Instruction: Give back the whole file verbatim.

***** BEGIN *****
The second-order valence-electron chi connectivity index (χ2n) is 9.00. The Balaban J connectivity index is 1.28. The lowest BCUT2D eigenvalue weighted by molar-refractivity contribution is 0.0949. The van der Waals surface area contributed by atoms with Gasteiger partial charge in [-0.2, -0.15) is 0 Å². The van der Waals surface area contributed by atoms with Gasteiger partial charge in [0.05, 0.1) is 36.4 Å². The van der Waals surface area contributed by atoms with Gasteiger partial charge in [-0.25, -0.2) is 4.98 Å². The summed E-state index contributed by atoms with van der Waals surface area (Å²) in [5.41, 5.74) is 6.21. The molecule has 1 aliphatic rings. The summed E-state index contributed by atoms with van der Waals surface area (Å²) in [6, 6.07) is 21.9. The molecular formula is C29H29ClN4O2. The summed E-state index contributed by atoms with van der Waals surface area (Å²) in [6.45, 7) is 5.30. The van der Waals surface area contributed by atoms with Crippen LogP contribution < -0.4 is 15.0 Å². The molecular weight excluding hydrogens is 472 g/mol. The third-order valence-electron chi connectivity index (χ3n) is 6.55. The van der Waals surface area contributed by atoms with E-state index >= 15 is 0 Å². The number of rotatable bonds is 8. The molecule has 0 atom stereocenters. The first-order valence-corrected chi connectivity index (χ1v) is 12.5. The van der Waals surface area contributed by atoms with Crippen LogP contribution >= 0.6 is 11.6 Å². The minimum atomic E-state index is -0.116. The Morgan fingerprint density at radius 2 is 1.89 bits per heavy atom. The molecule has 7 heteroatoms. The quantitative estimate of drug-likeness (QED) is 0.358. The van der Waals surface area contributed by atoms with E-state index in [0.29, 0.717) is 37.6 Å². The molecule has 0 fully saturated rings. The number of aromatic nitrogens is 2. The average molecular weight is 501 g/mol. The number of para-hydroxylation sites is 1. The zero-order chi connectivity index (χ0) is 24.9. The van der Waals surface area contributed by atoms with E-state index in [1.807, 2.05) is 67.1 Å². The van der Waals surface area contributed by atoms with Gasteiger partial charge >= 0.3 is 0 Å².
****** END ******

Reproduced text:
The second-order valence-electron chi connectivity index (χ2n) is 9.00. The Balaban J connectivity index is 1.28. The lowest BCUT2D eigenvalue weighted by molar-refractivity contribution is 0.0949. The van der Waals surface area contributed by atoms with Gasteiger partial charge in [-0.2, -0.15) is 0 Å². The van der Waals surface area contributed by atoms with Gasteiger partial charge in [0.05, 0.1) is 36.4 Å². The van der Waals surface area contributed by atoms with Gasteiger partial charge in [-0.25, -0.2) is 4.98 Å². The summed E-state index contributed by atoms with van der Waals surface area (Å²) in [5.41, 5.74) is 6.21. The molecule has 1 aliphatic rings. The summed E-state index contributed by atoms with van der Waals surface area (Å²) in [6, 6.07) is 21.9. The molecular formula is C29H29ClN4O2. The summed E-state index contributed by atoms with van der Waals surface area (Å²) in [6.45, 7) is 5.30. The van der Waals surface area contributed by atoms with Crippen LogP contribution < -0.4 is 15.0 Å². The molecular weight excluding hydrogens is 472 g/mol. The third-order valence-electron chi connectivity index (χ3n) is 6.55. The van der Waals surface area contributed by atoms with E-state index >= 15 is 0 Å². The number of rotatable bonds is 8. The molecule has 0 atom stereocenters. The first-order valence-corrected chi connectivity index (χ1v) is 12.5. The van der Waals surface area contributed by atoms with Crippen LogP contribution >= 0.6 is 11.6 Å². The minimum atomic E-state index is -0.116. The Morgan fingerprint density at radius 2 is 1.89 bits per heavy atom. The molecule has 7 heteroatoms. The quantitative estimate of drug-likeness (QED) is 0.358. The van der Waals surface area contributed by atoms with E-state index in [0.29, 0.717) is 37.6 Å². The molecule has 0 fully saturated rings. The number of aromatic nitrogens is 2. The average molecular weight is 501 g/mol. The number of para-hydroxylation sites is 1. The zero-order chi connectivity index (χ0) is 24.9. The van der Waals surface area contributed by atoms with E-state index in [1.807, 2.05) is 67.1 Å². The van der Waals surface area contributed by atoms with Gasteiger partial charge >= 0.3 is 0 Å².